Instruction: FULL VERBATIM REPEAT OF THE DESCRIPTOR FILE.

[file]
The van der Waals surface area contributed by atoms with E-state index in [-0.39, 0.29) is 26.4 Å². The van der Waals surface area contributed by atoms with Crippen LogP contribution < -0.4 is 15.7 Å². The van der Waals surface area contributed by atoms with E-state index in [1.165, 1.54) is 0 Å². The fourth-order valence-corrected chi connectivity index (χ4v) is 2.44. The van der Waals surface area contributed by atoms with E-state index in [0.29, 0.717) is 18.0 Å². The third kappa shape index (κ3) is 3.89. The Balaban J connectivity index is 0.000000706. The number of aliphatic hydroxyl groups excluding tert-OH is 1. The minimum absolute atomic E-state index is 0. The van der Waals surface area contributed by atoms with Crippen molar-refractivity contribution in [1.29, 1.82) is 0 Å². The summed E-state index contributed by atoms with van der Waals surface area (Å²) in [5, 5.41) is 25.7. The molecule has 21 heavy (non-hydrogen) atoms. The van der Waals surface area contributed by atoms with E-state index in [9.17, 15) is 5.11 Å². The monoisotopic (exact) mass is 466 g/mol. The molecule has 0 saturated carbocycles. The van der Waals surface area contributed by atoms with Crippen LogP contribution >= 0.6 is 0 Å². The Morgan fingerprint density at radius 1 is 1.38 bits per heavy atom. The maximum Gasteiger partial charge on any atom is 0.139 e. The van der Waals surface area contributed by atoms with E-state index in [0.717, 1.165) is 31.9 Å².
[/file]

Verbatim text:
The van der Waals surface area contributed by atoms with E-state index in [-0.39, 0.29) is 26.4 Å². The van der Waals surface area contributed by atoms with Crippen LogP contribution < -0.4 is 15.7 Å². The van der Waals surface area contributed by atoms with E-state index in [1.165, 1.54) is 0 Å². The fourth-order valence-corrected chi connectivity index (χ4v) is 2.44. The van der Waals surface area contributed by atoms with E-state index in [0.29, 0.717) is 18.0 Å². The third kappa shape index (κ3) is 3.89. The Balaban J connectivity index is 0.000000706. The number of aliphatic hydroxyl groups excluding tert-OH is 1. The minimum absolute atomic E-state index is 0. The van der Waals surface area contributed by atoms with Crippen molar-refractivity contribution in [1.29, 1.82) is 0 Å². The summed E-state index contributed by atoms with van der Waals surface area (Å²) in [5, 5.41) is 25.7. The molecule has 21 heavy (non-hydrogen) atoms. The van der Waals surface area contributed by atoms with E-state index in [9.17, 15) is 5.11 Å². The monoisotopic (exact) mass is 466 g/mol. The molecule has 0 saturated carbocycles. The van der Waals surface area contributed by atoms with Crippen LogP contribution >= 0.6 is 0 Å². The Morgan fingerprint density at radius 1 is 1.38 bits per heavy atom. The maximum Gasteiger partial charge on any atom is 0.139 e. The van der Waals surface area contributed by atoms with E-state index in [0.717, 1.165) is 31.9 Å².